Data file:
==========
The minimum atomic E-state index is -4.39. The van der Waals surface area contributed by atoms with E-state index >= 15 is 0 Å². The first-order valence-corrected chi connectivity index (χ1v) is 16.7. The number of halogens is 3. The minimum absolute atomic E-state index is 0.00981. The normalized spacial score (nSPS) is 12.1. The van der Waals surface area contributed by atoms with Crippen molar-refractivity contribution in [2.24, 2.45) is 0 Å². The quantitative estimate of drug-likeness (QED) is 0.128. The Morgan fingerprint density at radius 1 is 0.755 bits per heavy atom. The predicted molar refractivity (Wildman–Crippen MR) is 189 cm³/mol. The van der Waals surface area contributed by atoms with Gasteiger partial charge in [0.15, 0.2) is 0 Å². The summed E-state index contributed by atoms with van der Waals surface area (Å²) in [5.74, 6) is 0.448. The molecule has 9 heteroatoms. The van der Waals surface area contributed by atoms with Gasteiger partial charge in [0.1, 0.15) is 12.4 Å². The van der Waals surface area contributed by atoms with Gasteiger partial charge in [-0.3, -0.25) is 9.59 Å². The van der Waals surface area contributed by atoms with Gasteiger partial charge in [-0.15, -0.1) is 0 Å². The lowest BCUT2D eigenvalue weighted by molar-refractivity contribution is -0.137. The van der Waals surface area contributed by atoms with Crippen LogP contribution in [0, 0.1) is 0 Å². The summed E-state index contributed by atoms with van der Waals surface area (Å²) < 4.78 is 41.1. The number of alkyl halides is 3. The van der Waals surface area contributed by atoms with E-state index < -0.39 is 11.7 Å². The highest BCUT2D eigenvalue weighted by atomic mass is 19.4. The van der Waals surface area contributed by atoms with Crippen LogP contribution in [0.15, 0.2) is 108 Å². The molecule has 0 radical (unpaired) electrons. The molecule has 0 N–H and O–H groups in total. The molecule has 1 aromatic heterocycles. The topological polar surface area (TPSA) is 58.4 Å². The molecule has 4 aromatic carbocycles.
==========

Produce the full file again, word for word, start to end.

The minimum atomic E-state index is -4.39. The van der Waals surface area contributed by atoms with E-state index >= 15 is 0 Å². The first-order valence-corrected chi connectivity index (χ1v) is 16.7. The number of halogens is 3. The minimum absolute atomic E-state index is 0.00981. The normalized spacial score (nSPS) is 12.1. The van der Waals surface area contributed by atoms with Crippen molar-refractivity contribution in [2.24, 2.45) is 0 Å². The quantitative estimate of drug-likeness (QED) is 0.128. The Morgan fingerprint density at radius 1 is 0.755 bits per heavy atom. The predicted molar refractivity (Wildman–Crippen MR) is 189 cm³/mol. The van der Waals surface area contributed by atoms with Gasteiger partial charge in [0.15, 0.2) is 0 Å². The summed E-state index contributed by atoms with van der Waals surface area (Å²) in [5.74, 6) is 0.448. The molecule has 9 heteroatoms. The van der Waals surface area contributed by atoms with Gasteiger partial charge in [0.1, 0.15) is 12.4 Å². The van der Waals surface area contributed by atoms with Gasteiger partial charge in [-0.3, -0.25) is 9.59 Å². The van der Waals surface area contributed by atoms with Gasteiger partial charge in [-0.15, -0.1) is 0 Å². The lowest BCUT2D eigenvalue weighted by molar-refractivity contribution is -0.137. The van der Waals surface area contributed by atoms with Crippen LogP contribution in [0, 0.1) is 0 Å². The summed E-state index contributed by atoms with van der Waals surface area (Å²) < 4.78 is 41.1. The number of alkyl halides is 3. The van der Waals surface area contributed by atoms with E-state index < -0.39 is 11.7 Å². The highest BCUT2D eigenvalue weighted by atomic mass is 19.4. The van der Waals surface area contributed by atoms with Crippen LogP contribution in [0.15, 0.2) is 108 Å². The molecule has 0 radical (unpaired) electrons. The molecule has 0 N–H and O–H groups in total. The molecule has 1 aromatic heterocycles. The topological polar surface area (TPSA) is 58.4 Å². The molecule has 4 aromatic carbocycles.